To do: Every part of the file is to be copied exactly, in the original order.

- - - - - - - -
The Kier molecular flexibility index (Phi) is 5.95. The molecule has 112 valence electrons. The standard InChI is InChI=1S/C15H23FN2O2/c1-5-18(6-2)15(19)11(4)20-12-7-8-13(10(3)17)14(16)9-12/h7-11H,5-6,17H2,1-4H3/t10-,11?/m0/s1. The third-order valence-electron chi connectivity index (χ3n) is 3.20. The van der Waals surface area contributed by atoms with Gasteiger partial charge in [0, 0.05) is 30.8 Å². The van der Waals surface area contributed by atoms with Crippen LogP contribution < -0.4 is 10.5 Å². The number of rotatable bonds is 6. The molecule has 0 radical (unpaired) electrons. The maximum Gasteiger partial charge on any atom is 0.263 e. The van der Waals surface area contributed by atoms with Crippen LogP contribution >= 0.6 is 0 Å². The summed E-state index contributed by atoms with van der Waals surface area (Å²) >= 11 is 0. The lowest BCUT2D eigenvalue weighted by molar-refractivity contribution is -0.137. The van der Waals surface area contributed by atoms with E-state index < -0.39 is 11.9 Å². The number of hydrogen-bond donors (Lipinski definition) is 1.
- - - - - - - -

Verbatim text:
The Kier molecular flexibility index (Phi) is 5.95. The molecule has 112 valence electrons. The standard InChI is InChI=1S/C15H23FN2O2/c1-5-18(6-2)15(19)11(4)20-12-7-8-13(10(3)17)14(16)9-12/h7-11H,5-6,17H2,1-4H3/t10-,11?/m0/s1. The third-order valence-electron chi connectivity index (χ3n) is 3.20. The van der Waals surface area contributed by atoms with Gasteiger partial charge in [0, 0.05) is 30.8 Å². The van der Waals surface area contributed by atoms with Crippen LogP contribution < -0.4 is 10.5 Å². The number of rotatable bonds is 6. The molecule has 0 radical (unpaired) electrons. The maximum Gasteiger partial charge on any atom is 0.263 e. The van der Waals surface area contributed by atoms with Crippen LogP contribution >= 0.6 is 0 Å². The summed E-state index contributed by atoms with van der Waals surface area (Å²) >= 11 is 0. The lowest BCUT2D eigenvalue weighted by molar-refractivity contribution is -0.137. The van der Waals surface area contributed by atoms with E-state index < -0.39 is 11.9 Å². The number of hydrogen-bond donors (Lipinski definition) is 1.